Of concern is the large population of Mexican ticks that spread bovine babesiosis, or Texas Cattle Fever, a disease that has historically troubled the cattle industry in the Southern United States and devastated cattle operations in Texas on more than one occasion.

While no one is suggesting that a hefty tick population this summer will result in the spread of cattle fever, entomologists warn that ticks can easily spread this and other types of diseases in both animal and human populations.

“A lot of nasty diseases are spread by parasites of many types, and ticks are notorious for clinging to their hosts and transmitting a variety of bacteria and even viruses,” says USDA research entomologist Joe Mathews Pound in Kerrville. “We have had several cases of Equine Piroplasmosis reported in West Texas (in May), horses that came across the Mexico border. This is just one disease that can be spread by ticks.”

Pounds says among humans, Lyme Disease remains a concern, so heavy tick populations are not just troublesome to the farmer, but just about everyone who spends time in the outdoors. He warns cattlemen to watch for ticks clinging to the ears of cattle and keep an eye out for animals acting erratically.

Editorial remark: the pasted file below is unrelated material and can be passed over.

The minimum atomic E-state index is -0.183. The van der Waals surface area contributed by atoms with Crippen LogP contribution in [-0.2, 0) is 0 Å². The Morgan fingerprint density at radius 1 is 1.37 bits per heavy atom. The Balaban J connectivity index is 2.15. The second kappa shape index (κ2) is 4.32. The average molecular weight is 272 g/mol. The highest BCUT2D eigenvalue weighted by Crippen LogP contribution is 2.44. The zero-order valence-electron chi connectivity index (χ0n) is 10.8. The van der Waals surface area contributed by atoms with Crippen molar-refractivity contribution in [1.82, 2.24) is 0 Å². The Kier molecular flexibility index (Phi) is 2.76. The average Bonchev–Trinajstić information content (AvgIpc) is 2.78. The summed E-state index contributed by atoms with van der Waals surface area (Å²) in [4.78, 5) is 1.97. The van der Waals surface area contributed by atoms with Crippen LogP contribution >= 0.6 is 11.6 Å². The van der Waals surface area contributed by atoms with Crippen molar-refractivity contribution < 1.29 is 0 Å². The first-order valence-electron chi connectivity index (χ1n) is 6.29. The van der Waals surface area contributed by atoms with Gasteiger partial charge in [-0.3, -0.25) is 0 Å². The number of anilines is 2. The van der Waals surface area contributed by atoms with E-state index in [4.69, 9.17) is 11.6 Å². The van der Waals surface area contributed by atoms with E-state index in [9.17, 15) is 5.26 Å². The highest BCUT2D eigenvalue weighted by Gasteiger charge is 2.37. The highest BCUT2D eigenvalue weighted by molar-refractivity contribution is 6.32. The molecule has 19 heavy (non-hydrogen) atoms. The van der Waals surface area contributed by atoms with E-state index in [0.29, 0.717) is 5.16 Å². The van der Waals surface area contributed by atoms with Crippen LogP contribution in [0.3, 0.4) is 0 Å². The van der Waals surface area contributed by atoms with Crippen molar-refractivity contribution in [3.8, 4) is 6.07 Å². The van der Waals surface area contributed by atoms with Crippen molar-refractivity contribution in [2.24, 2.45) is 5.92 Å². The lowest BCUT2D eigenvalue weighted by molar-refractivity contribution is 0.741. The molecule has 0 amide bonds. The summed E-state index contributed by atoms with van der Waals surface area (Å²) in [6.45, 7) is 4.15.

“If this happens, it’s time to call in the vet,” he adds.

But of equal concern are farm and ranch workers who should take precautions to avoid tick problems. Pound suggests a Permethrin-basedproduct known as Permanone that can be sprayed on the inside of work clothing and allowed to dry 24 hours before wearing. He says the repellant is an effective product to keep ticks away for several days.

For animals, Pound suggests using ear tag repellants for cattle and flea collars for dogs.

“If the tick problem is really bad, applying a repellant to farm animals and pets may be necessary for protection against tick-borne diseases. And if the yard or house has an infestation, pesticides may be required, keeping in mind that spraying will be necessary again after new incubation periods have passed and eggs have hatched.”

In Central Texas, Pound says fire ants adequately control tick populations in many fields, leaving tick numbers the highest in wooded areas. But Permethrin-based products will repel ants as well as they do ticks Pound says, and advises keeping a supply handy this summer if insects become problematic on the farm and in the backwoods.